IPv6 EIGRP


IPv6 EIGRP and IPV4 EIGRP are very similar in concept except for the following differences:

  • IPv6 is configured on interface basis (like OSPFv3 and RIPng) and networks are advertised based on interface command.
  • When configured on interface, IPv6 EIGRP is initially placed in “shutdown” state.
  • As with OSPFv3, IPv6 EIGRP require a router-id in IPv4 format.
  • Passive interfaces can only be configured in the routing process mode.
  • Need for extra memory resources and supported in IOS 12.4(6)T and later.
R1#sh ver | i Version

Cisco IOS Software, 7200 Software (C7200-ADVIPSERVICESK9-M), Version 12.4(6)T, RELEASE SOFTWARE (fc1)

BOOTLDR: 7200 Software (C7200-ADVIPSERVICESK9-M), Version 12.4(6)T, RELEASE SOFTWARE (fc1)

6 slot VXR midplane, Version 2.1

R1#

  • No split horizon in IPv6 because it is possible to get multiple prefixes per interface.
  • No concept of classful routing in IPv6 EIGRP consequently no automatic summary.

Figure1 depicts the Lab topology used for IPv6 EIGRP deployment, R1, R2 and R3 are connected to each other through a Frame Relay cloud and R2, R3 and R4 are connected to each other through LAN.

Each router protect its own set of local networks.

This lab covers the following topics related to the deployment of IPv6 EIGRP

  • IPV6 addressing
  • Frame Relay configuration
  • IPv6 routing configuration
  • IPv6 route manipulation 

Figure1 IPv6 EIGRP topology:


I) DEPLOYMENT

  1. IPV6 addressing: 

First unicat IPv6 and link local addresses are configured.

Link local addresses are statically configured to make their manipulation easier.

R1(config)#int s1/0

R1(config-if)#ipv6 address 2001:1:1:210::1/60

R1(config-if)#ipv6 address FE80::210:1 link-local

R1(config-if)#no sh 

 

R2(config-if)#int s1/0

R2(config-if)#ipv6 address 2001:1:1:210::2/60

R2(config-if)#ipv6 address FE80::210:2 link-local

R2(config-if)#no sh

 

R2(config)#int fa 0/0

R2(config-if)#ipv6 address 2001:1:1:410::2/60

R2(config-if)#ipv6 address FE80::410:2 link-local

R2(config-if)#no sh 

 

R3(config-if)#int s1/0

R3(config-if)#ipv6 address 2001:1:1:210::3/60

R3(config-if)#ipv6 address FE80::210:3 link-local

R3(config-if)#no sh

 

R3(config-if)#int fa 0/0

R3(config-if)#ipv6 address 2001:1:1:410::3/60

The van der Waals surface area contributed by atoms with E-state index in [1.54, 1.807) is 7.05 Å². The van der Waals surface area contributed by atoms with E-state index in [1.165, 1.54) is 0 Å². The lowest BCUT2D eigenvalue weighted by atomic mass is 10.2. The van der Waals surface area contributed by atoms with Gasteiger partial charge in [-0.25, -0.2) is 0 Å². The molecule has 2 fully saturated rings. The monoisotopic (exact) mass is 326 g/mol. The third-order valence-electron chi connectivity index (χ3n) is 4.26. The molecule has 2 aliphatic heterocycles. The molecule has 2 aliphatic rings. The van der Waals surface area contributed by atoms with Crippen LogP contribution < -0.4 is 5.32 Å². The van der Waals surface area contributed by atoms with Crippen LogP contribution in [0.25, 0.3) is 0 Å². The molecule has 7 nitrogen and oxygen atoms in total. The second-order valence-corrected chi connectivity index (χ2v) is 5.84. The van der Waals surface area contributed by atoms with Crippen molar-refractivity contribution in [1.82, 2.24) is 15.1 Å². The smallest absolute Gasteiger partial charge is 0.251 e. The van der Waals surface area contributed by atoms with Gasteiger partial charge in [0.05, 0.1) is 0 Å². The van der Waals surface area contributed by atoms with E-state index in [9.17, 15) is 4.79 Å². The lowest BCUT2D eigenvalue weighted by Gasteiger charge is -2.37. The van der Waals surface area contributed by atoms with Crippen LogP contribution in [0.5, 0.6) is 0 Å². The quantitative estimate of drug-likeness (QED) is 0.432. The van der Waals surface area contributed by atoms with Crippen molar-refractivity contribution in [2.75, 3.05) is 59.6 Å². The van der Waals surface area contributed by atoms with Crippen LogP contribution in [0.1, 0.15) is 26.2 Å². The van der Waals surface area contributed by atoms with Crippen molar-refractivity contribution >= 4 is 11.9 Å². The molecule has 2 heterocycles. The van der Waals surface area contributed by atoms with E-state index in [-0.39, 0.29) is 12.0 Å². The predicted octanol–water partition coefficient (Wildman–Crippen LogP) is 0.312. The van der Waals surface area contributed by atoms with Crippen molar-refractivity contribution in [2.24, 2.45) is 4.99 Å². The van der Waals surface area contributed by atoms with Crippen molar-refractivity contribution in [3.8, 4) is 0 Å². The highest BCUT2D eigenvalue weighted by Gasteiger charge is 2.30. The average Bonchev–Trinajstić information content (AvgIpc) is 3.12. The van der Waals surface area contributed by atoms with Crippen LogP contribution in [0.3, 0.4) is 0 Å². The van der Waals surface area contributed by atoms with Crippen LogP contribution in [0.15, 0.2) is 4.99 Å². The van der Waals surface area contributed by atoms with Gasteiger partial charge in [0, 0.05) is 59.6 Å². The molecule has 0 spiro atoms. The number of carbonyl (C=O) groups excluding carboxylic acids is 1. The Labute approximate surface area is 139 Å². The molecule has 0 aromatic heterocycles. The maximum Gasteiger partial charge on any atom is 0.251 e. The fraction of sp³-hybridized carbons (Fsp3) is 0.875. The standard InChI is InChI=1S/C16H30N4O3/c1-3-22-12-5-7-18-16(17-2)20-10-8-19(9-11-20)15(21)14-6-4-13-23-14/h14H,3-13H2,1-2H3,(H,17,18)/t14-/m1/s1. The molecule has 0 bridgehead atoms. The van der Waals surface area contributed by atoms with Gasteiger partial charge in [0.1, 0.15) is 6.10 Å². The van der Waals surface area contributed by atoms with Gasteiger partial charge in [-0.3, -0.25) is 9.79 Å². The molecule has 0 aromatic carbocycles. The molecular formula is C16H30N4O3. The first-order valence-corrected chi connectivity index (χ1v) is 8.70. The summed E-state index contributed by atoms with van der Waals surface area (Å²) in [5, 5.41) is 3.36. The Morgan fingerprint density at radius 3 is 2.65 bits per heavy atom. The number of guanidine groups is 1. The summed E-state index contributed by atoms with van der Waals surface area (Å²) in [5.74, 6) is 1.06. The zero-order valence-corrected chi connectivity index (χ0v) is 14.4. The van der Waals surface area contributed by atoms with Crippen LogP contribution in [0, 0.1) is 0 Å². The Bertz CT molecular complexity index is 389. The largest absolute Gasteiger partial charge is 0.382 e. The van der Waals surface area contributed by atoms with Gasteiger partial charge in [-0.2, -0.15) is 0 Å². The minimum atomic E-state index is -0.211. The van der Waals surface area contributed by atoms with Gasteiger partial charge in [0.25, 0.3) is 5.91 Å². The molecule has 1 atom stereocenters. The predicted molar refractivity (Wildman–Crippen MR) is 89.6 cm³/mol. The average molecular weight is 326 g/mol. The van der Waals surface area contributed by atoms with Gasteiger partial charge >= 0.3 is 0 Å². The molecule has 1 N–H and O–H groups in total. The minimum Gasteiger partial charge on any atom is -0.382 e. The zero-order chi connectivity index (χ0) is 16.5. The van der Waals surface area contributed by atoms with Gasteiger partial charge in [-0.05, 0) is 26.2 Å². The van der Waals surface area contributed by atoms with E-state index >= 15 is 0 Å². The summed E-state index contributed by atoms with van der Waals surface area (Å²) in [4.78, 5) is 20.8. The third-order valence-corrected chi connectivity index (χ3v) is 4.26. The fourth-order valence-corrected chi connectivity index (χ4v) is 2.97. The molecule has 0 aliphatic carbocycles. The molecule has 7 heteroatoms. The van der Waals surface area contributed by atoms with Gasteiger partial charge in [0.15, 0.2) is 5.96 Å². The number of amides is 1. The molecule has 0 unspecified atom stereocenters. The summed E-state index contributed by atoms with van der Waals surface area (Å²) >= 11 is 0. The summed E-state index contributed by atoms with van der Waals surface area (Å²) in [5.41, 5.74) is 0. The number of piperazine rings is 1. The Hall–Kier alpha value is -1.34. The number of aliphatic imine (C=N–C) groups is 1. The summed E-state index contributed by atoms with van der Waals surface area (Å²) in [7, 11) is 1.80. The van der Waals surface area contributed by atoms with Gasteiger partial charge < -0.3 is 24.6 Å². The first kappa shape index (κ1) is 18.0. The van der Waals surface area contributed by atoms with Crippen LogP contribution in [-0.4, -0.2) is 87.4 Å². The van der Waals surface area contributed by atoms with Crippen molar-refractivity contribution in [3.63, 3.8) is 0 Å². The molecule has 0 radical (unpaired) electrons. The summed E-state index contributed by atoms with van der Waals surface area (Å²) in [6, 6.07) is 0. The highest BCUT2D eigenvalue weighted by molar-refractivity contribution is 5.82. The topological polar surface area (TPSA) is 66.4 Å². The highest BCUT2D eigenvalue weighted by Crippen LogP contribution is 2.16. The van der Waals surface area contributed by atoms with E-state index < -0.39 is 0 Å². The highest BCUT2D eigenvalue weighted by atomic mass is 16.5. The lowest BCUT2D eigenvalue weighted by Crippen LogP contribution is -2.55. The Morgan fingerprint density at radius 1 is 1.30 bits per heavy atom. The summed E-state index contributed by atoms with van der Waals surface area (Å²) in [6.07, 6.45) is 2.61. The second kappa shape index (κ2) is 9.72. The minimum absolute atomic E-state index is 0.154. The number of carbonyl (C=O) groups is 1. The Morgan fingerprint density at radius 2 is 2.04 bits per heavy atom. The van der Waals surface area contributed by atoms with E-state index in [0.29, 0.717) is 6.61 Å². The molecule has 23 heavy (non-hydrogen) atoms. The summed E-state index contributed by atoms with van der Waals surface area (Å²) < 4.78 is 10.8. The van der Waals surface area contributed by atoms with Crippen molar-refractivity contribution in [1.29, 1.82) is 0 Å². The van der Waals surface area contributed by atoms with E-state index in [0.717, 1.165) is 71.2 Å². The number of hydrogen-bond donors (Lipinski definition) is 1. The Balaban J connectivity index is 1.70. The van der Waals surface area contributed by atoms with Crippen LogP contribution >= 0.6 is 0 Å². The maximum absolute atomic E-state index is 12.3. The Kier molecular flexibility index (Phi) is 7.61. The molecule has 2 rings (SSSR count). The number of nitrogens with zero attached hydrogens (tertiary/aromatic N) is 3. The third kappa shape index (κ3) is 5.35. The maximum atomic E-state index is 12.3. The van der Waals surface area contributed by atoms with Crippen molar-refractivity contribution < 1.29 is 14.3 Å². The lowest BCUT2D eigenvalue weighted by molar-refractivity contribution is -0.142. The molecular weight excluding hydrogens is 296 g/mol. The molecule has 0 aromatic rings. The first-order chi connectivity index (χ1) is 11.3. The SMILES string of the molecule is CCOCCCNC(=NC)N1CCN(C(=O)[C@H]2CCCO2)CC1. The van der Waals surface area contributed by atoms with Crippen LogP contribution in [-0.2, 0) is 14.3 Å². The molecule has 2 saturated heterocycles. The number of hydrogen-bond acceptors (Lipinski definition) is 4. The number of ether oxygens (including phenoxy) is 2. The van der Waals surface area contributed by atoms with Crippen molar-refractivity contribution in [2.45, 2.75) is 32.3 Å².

R3(config-if)#ipv6 address FE80::410:3 link-local

R3(config-if)#no sh

 

R4(config-if)#int fa 0/0

R4(config-if)#ipv6 address 2001:1:1:410::4/60

R4(config-if)#ipv6 address FE80::410:4 link-local

R4(config-if)#no sh

  1. FR Configuration:

For each interface connected to the Frame relay cloud FR encapsulation is set, Inverse ARP disabled and Static mapping is performed using next-hop unicat ipv6 as well as next-hop link local ipv6.

R1(config-if)#int s1/0

R1(config-if)#encapsulation frame-relay

R1(config-if)#frame-relay map ipv6 2001:1:1:210::2 102 broadcast

R1(config-if)#frame-relay map ipv6 FE80::210:2 102

R1(config-if)#frame-relay map ipv6 2001:1:1:210::3 103 broadcast

R1(config-if)#frame-relay map ipv6 FE80::210:3 103

 

R2(config)#int s1/0

R2(config-if)#encapsulation frame-relay

R2(config-if)#frame-relay map ipv6 2001:1:1:210::1 201 broadcast

R2(config-if)#frame-relay map ipv6 FE80::210:1 201

R2(config-if)#frame-relay map ipv6 2001:1:1:210::3 203 broadcast

R2(config-if)#frame-relay map ipv6 FE80::210:3 203

 

R3(config)#int s1/0

R3(config-if)#encapsulation frame-relay

R3(config-if)#frame-relay map ipv6 2001:1:1:210::1 301 broadcast

R3(config-if)#frame-relay map ipv6 FE80::210:1 301

R3(config-if)#frame-relay map ipv6 2001:1:1:210::2 302 broadcast

R3(config-if)#frame-relay map ipv6 FE80::210:2 302

Before continuing further, it is recommended to check connectivity:

Frame Relay cloud:

unicast:

R1#ping ipv6 2001:1:1:210::2

 

Type escape sequence to abort.

Sending 5, 100-byte ICMP Echos to 2001:1:1:210::2, timeout is 2 seconds:

!!!!!

Success rate is 100 percent (5/5), round-trip min/avg/max = 64/73/88 ms

 

R1#ping ipv6 2001:1:1:210::3

 

Type escape sequence to abort.

Sending 5, 100-byte ICMP Echos to 2001:1:1:210::3, timeout is 2 seconds:

!!!!!

Success rate is 100 percent (5/5), round-trip min/avg/max = 32/73/88 ms

R1#

Link-local:

R1#ping ipv6 FE80::210:2

Output Interface: Serial1/0

Type escape sequence to abort.

Sending 5, 100-byte ICMP Echos to FE80::210:2, timeout is 2 seconds:

Packet sent with a source address of FE80::210:1

!!!!!

Success rate is 100 percent (5/5), round-trip min/avg/max = 36/60/80 ms

R1#

 

R1#ping ipv6 FE80::210:3

Output Interface: Serial1/0

Type escape sequence to abort.

Sending 5, 100-byte ICMP Echos to FE80::210:3, timeout is 2 seconds:

Packet sent with a source address of FE80::210:1

!!!!!

Success rate is 100 percent (5/5), round-trip min/avg/max = 44/54/92 ms

R1#

Ethernet :
Unicast:

R2#ping ipv6 2001:1:1:410::3

Type escape sequence to abort.

Sending 5, 100-byte ICMP Echos to 2001:1:1:410::3, timeout is 2 seconds:

!!!!!

Success rate is 100 percent (5/5), round-trip min/avg/max = 64/79/116 ms

R2#ping ipv6 2001:1:1:410::4

 

Type escape sequence to abort.

Sending 5, 100-byte ICMP Echos to 2001:1:1:410::4, timeout is 2 seconds:

!!!!!

Success rate is 100 percent (5/5), round-trip min/avg/max = 48/74/96 ms